Scientists have long used satellite tags to track blue whales along the West Coast, learning how the largest animals on the planet find enough small krill to feed on to support their enormous size.
(From ScienceDaily)– Now researchers from NOAA Fisheries, Oregon State University and the University of Maryland have combined that trove of tracking data with satellite observations of ocean conditions to develop the first system for predicting locations of blue whales off the West Coast. The system, called WhaleWatch, produces monthly maps of blue whale “hotspots” to alert ships where there may be an increased risk of encountering these endangered whales.
NOAA Fisheries has begun publicly posting the maps on its West Coast Region website each month. A new scientific paper published in the Journal of Applied Ecology describes the development of the WhaleWatch system and the methodology behind it.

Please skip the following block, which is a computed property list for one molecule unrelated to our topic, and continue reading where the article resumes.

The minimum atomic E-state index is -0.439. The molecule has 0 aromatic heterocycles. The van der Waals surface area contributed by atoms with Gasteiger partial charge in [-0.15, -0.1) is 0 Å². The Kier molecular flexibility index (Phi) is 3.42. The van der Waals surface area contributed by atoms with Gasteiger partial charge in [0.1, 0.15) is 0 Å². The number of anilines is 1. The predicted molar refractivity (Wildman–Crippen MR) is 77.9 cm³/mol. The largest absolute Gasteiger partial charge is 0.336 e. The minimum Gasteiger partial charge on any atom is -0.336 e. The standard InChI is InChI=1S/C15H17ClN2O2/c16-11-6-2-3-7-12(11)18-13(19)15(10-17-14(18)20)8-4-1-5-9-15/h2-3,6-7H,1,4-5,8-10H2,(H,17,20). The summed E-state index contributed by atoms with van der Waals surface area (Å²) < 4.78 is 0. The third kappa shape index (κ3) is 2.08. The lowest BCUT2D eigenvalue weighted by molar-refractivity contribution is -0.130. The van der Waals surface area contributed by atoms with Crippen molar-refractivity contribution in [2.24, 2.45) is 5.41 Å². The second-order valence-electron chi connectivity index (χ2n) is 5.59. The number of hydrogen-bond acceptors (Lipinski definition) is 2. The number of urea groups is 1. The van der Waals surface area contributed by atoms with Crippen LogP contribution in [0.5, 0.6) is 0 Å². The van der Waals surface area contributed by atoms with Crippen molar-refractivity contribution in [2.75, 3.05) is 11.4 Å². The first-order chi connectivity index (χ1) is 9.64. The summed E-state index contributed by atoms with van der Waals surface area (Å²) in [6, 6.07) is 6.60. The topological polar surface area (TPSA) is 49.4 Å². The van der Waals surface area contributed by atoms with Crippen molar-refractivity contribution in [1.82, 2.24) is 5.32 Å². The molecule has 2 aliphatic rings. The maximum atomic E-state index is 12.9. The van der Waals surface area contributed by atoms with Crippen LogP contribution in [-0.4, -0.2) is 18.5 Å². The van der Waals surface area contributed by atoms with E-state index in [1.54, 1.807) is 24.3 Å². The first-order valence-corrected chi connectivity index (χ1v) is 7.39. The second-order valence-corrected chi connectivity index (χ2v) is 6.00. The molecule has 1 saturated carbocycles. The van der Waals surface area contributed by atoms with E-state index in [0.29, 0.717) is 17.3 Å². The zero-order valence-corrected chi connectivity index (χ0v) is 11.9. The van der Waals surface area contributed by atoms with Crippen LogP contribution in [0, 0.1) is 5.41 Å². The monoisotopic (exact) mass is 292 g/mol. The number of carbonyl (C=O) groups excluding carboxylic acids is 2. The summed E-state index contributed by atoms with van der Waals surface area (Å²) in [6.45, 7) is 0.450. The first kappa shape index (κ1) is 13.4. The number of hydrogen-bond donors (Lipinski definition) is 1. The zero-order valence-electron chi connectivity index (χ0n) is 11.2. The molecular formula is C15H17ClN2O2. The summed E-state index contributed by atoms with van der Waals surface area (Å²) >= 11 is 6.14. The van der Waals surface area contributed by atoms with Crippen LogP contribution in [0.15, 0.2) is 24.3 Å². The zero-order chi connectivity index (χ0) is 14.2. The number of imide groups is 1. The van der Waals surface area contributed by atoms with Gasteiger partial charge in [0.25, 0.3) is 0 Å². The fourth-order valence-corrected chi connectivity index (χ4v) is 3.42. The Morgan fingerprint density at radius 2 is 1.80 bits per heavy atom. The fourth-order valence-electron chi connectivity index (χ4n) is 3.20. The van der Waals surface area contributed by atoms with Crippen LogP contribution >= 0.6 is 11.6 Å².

“We’re using the many years of tag data to let the whales tell us where they go, and under what conditions,” said Elliott Hazen, a research ecologist at NOAA Fisheries Southwest Fisheries Science Center and lead author of the new paper. “If we know what drives their hotspots we can more clearly assess different management options to reduce risk to the whales.”
Helen Bailey, the WhaleWatch project leader at the University of Maryland Center for Environmental Science and coauthor of the paper, described WhaleWatch as an innovative combination of satellite technology and computer modeling that will help protect whales by providing timely information to the shipping industry. NASA helped fund the project, which draws on ocean observations from NASA and NOAA satellites.
“This is the first time that we’ve been able to predict whale densities on a year-round basis in near-real time,” said Bailey, who specializes in studying the movements of marine mammals and hopes the same approach will be used for other species of whales. “We hope it’s going to protect the whales by helping inform the shipping industry.”
Read the full article here: https://www.sciencedaily.com/releases/2016/11/161129150209.htm